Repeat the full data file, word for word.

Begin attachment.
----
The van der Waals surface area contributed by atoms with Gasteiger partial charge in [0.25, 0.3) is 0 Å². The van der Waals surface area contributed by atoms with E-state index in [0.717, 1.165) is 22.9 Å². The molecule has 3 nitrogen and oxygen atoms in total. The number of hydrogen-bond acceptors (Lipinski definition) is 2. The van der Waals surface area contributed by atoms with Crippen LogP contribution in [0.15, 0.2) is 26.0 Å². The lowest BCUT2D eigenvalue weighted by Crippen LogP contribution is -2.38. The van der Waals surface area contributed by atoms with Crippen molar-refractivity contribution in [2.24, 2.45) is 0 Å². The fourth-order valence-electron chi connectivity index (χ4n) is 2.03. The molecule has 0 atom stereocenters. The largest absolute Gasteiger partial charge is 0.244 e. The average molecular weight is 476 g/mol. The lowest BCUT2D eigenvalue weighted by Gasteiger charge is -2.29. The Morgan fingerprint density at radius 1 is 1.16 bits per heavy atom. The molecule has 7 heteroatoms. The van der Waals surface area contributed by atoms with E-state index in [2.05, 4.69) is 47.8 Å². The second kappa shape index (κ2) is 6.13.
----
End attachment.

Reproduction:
The van der Waals surface area contributed by atoms with Gasteiger partial charge in [0.25, 0.3) is 0 Å². The van der Waals surface area contributed by atoms with E-state index in [0.717, 1.165) is 22.9 Å². The molecule has 3 nitrogen and oxygen atoms in total. The number of hydrogen-bond acceptors (Lipinski definition) is 2. The van der Waals surface area contributed by atoms with Crippen LogP contribution in [0.15, 0.2) is 26.0 Å². The lowest BCUT2D eigenvalue weighted by Crippen LogP contribution is -2.38. The van der Waals surface area contributed by atoms with Crippen molar-refractivity contribution in [2.24, 2.45) is 0 Å². The fourth-order valence-electron chi connectivity index (χ4n) is 2.03. The molecule has 0 atom stereocenters. The largest absolute Gasteiger partial charge is 0.244 e. The average molecular weight is 476 g/mol. The lowest BCUT2D eigenvalue weighted by Gasteiger charge is -2.29. The Morgan fingerprint density at radius 1 is 1.16 bits per heavy atom. The molecule has 7 heteroatoms. The van der Waals surface area contributed by atoms with E-state index in [2.05, 4.69) is 47.8 Å². The second kappa shape index (κ2) is 6.13.